Non-myeloablative preparatory regimens are normally used for older patients, especially over 70, or those that have some other sort of health problems. A few years ago, it was uncommon to attempt a full intensity transplant on persons over 60 years old, but as technology progresses, this is becoming more common.
The donor is prepared for donation by being given a growth hormone to stir bone marrow production. If a lot of growth hormone is given to the patient, the bone marrow will push "hematopoietic" or blood-related stem cells into the blood stream, and those stem cells can be harvested by a machine similar to kidney dialysis.
If a little hormone is given, then a doctor or nurse practitioner draws out a large amount of bone marrow by making hundreds of needle-sized holes in the donor's hip bone. The donor is anesthetized during the process, and those who have experienced it report that they feel like they've been kicked in the rear end by a mule. The soreness lasts one to two weeks.
A donor who gives stem cells can possibly fare better. Such a donor has to sit through a long 4-5 hour filtration process, but usually the soreness is less. There is soreness because the high doses of growth hormone stresses the bones and produces something similar to "growing pains."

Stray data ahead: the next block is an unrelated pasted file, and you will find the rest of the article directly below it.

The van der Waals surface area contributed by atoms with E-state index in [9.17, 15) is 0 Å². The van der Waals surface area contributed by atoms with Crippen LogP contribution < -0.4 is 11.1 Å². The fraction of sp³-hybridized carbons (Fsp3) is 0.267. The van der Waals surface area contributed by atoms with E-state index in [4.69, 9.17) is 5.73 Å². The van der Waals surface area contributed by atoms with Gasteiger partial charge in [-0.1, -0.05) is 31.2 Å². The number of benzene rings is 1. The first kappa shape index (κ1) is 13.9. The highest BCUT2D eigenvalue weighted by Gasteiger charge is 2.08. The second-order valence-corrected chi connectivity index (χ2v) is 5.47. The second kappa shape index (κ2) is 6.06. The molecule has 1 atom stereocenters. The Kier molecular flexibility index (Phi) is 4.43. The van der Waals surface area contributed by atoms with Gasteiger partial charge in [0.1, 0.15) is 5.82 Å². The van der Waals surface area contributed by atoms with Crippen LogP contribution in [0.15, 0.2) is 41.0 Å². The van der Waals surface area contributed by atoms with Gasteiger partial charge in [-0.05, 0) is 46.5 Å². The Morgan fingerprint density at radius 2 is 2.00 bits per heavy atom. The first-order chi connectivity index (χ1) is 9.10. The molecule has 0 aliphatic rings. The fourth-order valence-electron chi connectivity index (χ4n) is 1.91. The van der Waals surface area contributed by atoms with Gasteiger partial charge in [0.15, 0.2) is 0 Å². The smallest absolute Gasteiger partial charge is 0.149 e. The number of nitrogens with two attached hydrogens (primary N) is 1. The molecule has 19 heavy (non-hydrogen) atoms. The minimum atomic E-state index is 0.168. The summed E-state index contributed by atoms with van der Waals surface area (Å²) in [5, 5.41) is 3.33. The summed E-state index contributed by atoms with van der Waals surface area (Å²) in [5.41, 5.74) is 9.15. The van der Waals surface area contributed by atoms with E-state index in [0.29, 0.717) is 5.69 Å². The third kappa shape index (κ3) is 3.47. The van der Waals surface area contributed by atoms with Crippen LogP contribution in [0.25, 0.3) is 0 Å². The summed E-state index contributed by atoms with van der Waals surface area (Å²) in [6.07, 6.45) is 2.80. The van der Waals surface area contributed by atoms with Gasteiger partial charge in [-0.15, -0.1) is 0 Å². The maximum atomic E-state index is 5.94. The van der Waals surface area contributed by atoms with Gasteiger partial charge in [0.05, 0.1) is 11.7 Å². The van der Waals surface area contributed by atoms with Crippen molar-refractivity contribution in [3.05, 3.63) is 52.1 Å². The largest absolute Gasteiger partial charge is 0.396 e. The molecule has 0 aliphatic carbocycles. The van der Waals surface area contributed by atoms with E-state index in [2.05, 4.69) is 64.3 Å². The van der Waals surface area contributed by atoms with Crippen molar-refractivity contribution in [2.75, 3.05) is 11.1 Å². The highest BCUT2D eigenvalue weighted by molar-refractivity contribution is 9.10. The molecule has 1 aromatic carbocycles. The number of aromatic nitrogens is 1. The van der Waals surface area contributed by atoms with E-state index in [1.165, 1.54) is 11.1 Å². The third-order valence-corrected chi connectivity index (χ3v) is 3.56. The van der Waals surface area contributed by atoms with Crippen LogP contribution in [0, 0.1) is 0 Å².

A friend of mine who donated stem cells to his brother went through a bit more than growing pains. He had trouble sleeping for four or five days before the transplant. Usually, once the extra cells are extracted from the blood stream, there is relief, but my friend was sore for two or three days afterward.
I, on the other hand, received my stem cells from a donated umbilical cord and placenta. The doctors were unable to find a suitably matched donor for me, and my brothers and sister were almost no match at all!
I should say that I received my stem cells from <em>two</em> donated umbilical cords because I did. One was a boy, and one was a girl. In that case, the doctors extract as much blood from the placenta and cord as possible, then, again, simply inject it in the patient—in this case, me. I got 11 or 13 (can't remember which) very large hypodermic needles worth of placenta blood pushed into my IV line. You can see it below. Yeah, we filmed it.